To all Panthers fans that will be in attendance on Sunday afternoon, I hope that you bring the noise and the passion that you’ve become known for. I wish I could be there as it will only be the third home playoff game that I have missed in the Panthers existence. I will be rooting from St. Petersburg by screaming at my TV and nervously pacing around my apartment while my girlfriend watches me in awe of how insane I look. Get that stadium rocking though and in the words of Thomas Davis, “DEFEND OUR DIRT!”






Here’s how you fix college basketball

As the greatest weekend in sports is upon us, it’s time for me to reveal the secret on how to fix college basketball. And when I say fix, I mean help these teams score more than 50 points in a game. Georgia State and Georgia Southern had a conference championship a week ago that ended at 38-32. After 40 minutes of basketball. Klay Thompson, of the Golden State Warriors, scored 37 points in a quarter of an NBA game that only lasts 12 minutes. Just let that marinate for a second. Don’t get me wrong, it’s as competitive as it’s ever been but the quality and skill of college basketball is severely lacking.

It’s ok though for I have come up with a solution. It didn’t take me very long to come up with this and it’s actually pretty simple. Are you ready? It’s going to blow your mind that you didn’t come up with it sooner. One of those moments where you sit back, take a deep breath and go “Wow…that’s genius!”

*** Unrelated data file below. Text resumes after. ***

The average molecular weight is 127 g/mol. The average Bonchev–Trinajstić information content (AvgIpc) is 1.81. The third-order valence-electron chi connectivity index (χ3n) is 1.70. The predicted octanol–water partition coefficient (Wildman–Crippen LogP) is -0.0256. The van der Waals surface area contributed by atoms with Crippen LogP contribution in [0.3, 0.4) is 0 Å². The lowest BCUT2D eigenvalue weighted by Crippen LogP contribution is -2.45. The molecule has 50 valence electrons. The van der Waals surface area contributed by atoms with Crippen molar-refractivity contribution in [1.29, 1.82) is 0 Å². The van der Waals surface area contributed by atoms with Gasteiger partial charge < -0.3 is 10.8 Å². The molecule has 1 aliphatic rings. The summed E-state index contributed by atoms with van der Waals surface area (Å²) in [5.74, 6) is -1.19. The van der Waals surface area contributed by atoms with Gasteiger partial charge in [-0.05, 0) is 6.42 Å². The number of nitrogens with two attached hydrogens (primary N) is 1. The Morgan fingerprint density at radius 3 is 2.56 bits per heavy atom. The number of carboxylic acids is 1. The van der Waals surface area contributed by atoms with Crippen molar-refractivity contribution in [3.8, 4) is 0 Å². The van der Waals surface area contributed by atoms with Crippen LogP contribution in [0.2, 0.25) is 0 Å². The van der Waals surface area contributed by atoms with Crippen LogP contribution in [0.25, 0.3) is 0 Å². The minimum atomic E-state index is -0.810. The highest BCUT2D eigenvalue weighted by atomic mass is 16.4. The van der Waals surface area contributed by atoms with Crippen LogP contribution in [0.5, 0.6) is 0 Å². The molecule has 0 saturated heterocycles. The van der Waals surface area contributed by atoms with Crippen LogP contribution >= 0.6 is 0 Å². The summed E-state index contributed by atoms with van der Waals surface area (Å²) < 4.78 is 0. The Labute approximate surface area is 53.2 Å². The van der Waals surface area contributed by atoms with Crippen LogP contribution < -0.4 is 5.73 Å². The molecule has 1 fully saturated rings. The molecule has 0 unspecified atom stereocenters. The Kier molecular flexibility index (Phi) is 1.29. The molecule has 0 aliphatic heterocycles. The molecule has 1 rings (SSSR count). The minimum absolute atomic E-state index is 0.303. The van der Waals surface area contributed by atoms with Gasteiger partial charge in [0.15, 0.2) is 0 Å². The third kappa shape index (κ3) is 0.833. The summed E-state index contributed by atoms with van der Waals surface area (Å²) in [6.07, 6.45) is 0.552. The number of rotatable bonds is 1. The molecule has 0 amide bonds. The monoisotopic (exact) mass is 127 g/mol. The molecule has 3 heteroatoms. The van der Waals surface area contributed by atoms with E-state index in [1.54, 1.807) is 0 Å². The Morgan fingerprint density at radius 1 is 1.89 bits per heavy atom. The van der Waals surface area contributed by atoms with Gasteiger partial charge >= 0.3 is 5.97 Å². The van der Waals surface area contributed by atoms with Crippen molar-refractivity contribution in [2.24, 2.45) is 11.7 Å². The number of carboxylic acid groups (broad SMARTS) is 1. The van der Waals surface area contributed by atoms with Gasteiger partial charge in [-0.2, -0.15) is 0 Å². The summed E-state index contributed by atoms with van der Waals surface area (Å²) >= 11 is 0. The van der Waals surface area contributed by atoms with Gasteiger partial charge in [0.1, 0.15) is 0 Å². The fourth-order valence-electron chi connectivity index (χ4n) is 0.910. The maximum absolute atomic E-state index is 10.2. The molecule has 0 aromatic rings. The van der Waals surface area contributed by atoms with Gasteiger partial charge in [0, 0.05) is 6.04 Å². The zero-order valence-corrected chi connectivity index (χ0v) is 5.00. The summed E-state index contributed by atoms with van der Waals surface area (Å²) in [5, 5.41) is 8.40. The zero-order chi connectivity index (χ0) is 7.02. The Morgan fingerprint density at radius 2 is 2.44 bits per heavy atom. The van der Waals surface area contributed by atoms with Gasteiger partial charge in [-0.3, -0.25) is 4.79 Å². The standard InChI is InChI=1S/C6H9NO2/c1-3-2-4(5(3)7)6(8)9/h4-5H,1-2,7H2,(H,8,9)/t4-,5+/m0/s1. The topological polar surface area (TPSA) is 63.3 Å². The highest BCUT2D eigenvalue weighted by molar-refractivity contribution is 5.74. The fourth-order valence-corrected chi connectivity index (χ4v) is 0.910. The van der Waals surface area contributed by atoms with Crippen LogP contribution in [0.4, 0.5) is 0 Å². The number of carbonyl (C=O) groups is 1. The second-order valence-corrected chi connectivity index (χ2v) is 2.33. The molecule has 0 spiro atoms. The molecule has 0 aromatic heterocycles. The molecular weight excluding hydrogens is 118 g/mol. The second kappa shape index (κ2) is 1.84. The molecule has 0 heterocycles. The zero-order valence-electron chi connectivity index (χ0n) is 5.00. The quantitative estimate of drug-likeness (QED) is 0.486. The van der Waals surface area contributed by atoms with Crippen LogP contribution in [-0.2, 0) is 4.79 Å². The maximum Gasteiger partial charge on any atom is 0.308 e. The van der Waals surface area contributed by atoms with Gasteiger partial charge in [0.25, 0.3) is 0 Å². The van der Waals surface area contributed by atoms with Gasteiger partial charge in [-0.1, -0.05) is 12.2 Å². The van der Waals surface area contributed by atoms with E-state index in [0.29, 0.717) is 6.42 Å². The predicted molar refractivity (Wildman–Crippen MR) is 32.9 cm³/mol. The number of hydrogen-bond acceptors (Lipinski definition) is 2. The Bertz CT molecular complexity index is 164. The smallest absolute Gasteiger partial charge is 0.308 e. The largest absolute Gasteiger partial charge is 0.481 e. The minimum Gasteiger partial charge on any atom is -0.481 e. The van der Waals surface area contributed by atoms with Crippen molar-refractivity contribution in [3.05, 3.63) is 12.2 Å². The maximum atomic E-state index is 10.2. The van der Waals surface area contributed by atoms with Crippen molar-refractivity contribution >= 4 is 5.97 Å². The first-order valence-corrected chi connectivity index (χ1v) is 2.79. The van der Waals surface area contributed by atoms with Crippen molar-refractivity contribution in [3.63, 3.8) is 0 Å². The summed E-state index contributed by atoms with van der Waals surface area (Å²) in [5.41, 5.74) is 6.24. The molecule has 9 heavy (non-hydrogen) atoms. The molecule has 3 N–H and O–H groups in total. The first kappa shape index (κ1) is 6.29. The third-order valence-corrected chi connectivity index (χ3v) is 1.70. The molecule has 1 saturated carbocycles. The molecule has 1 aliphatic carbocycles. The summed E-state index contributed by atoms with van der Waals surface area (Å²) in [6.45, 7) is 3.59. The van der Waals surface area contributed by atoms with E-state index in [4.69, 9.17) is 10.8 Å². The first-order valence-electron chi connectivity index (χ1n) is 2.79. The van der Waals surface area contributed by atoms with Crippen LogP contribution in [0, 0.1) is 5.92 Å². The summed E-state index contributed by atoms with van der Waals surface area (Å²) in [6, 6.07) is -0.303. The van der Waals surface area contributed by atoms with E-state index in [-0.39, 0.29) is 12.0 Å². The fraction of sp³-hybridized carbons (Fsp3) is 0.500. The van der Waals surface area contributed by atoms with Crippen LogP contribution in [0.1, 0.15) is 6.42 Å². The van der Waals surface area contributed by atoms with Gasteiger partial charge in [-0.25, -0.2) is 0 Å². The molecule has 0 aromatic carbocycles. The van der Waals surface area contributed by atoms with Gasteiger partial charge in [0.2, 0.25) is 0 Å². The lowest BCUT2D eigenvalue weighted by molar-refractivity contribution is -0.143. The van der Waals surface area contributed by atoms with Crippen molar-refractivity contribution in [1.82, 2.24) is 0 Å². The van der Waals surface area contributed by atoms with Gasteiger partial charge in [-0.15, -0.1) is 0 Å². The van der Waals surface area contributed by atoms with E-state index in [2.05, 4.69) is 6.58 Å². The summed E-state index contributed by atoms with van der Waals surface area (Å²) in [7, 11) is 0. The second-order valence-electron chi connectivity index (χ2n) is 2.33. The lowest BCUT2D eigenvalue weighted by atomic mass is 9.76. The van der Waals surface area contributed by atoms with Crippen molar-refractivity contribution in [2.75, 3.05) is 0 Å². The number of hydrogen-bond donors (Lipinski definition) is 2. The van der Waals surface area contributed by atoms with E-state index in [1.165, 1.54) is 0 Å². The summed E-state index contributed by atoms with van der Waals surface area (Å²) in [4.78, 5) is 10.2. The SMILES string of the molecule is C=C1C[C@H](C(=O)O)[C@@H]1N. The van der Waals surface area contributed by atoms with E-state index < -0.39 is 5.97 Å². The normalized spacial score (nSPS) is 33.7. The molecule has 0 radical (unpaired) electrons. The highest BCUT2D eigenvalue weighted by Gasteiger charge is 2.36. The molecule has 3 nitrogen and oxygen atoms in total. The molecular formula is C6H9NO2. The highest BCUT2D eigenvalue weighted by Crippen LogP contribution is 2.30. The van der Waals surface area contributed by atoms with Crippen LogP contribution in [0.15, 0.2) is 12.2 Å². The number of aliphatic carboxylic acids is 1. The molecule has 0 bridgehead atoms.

Alright, maybe you don’t go as far as the last scenario but here we go:


So right now you’re either shaking your head trying to figure out why you’re reading this in the first place or you’re still trying to pick your jaw up off the floor. Hopefully it’s the ladder. But I am dead serious. Just pay the athletes already. Who are we kidding? What is wrong with a college athlete earning an income and earning money off of their namesake? Just pay them already. It’s that simple.

Don’t give me the whole, “They get a free education!” argument. How many schools have recently gotten sanctioned by the NCAA for allowing their “student athletes” to slide through classes so that they can stay eligible and continue winning games on the football field or basketball court? And outside of the schools that have gotten caught, you can guarantee every other school in the country is trying the same tactics. It’s an education that’s meaningless. It’s not preparing these kids for life after their professional career runs it course. It’s gotten to the point where we had Andrew Wiggins — last year’s number one pick in the NBA draft — literally say out loud in an interview that he was just trying to enjoy school while he was there. He was already pegged as the number one pick and school wasn’t even on the radar while he was at Kansas last year.